Volta Potential on Stainless Steel Under Mechanical Stress Conditions

Wednesday, 8 October 2014: 08:40
Expo Center, 1st Floor, Universal 11 (Moon Palace Resort)
N. Casals (SwereaKIMAB), A. Nazarov, and D. Thierry (French Corrosion Institute)
It is well documented fact that mechanical work or surface treatment creates stresses in the metal. In corrosive environment the stress can lead to stress corrosion cracking and failure of the metal construction. It is often supposed that stress influences the properties of the surface oxide film by creating defects like metal vacancies and thus activating the anodic dissolution. On the other hand, the kinetic of the partial corrosion reactions is determined by the local electrochemical potential. Thus it is important to know how the stress influences on the surface potential.

The aim of the present study was to measure the influence of stress on the electrochemical potential of stainless steel 301 grade in situ under loading using Scanning Kelvin Probe. The measurements were carried out in the laboratory air at 50%RH and the measured Volta potential was related to the potential of the steel in the passive state. Previously this kind of measurements was carried out elsewhere [A. Nazarov, D. Thierry "Application of Volta potential mapping to determine metal surface defects",Electrochimica Acta 52 (2007) 7689-7696.].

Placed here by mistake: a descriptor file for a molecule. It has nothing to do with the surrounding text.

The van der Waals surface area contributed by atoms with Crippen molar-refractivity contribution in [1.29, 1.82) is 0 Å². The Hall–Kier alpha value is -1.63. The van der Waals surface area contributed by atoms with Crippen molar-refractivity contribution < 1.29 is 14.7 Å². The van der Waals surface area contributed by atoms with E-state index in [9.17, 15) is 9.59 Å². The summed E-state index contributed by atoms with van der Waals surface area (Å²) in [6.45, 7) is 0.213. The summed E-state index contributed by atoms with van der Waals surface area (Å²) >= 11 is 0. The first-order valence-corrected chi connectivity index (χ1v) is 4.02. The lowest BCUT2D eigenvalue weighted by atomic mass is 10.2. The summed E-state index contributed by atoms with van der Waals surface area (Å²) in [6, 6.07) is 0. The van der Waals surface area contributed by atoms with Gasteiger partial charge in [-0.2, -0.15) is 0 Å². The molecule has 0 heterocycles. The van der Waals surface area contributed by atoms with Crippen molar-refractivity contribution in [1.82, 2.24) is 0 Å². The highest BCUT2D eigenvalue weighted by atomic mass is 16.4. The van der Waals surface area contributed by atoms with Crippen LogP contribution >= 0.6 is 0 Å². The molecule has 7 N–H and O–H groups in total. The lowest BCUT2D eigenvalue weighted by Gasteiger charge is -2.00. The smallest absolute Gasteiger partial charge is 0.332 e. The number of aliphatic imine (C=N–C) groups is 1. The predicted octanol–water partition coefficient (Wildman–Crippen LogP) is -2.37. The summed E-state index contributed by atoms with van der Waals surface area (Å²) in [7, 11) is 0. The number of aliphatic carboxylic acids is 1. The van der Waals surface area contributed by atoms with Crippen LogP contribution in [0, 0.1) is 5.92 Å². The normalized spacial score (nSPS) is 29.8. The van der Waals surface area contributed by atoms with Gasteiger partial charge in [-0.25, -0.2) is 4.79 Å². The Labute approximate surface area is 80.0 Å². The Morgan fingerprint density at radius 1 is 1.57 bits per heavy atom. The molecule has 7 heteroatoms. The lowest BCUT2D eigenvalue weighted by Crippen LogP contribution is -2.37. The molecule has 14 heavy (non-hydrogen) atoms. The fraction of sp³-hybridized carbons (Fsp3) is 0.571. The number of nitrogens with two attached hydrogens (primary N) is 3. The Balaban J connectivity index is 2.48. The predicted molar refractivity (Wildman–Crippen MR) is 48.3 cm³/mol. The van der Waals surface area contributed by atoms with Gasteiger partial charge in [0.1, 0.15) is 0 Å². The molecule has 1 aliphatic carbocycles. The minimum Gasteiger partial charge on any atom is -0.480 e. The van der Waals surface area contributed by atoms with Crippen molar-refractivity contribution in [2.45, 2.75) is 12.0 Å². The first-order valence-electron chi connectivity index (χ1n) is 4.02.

In this work a constant load cell was applied on the sample with notches that concentrates the stress in a particular location. The load was measured and it was in the elastic or plastic deformation range. It was found that elastic deformation resulted in rather low potential changes whereas plastic deformation decreased the surface potential.

Figure 1: A: Potential profile in the notched area, B: Impact of the compressive stress produced by indentation.

Figure 1A shows the potential profile for the steel surface in the notched area under tensile stress conditions. Figure B shows the impact of the compressive stress produced by indentation.

It is possible to conclude that stress decreased the surface potential of the steel by about 200-300 mV. Thus the stress decreased the level of metal passivity that can facilitate the local anodic dissolution. After unloading under residual stress conditions the surface very slowly shifted the potential to the initial level. The effect of the plastic deformation on the steel potential is explained on the basis of the formation of dislocations and defective oxide film. The surface analytical studies are in progress.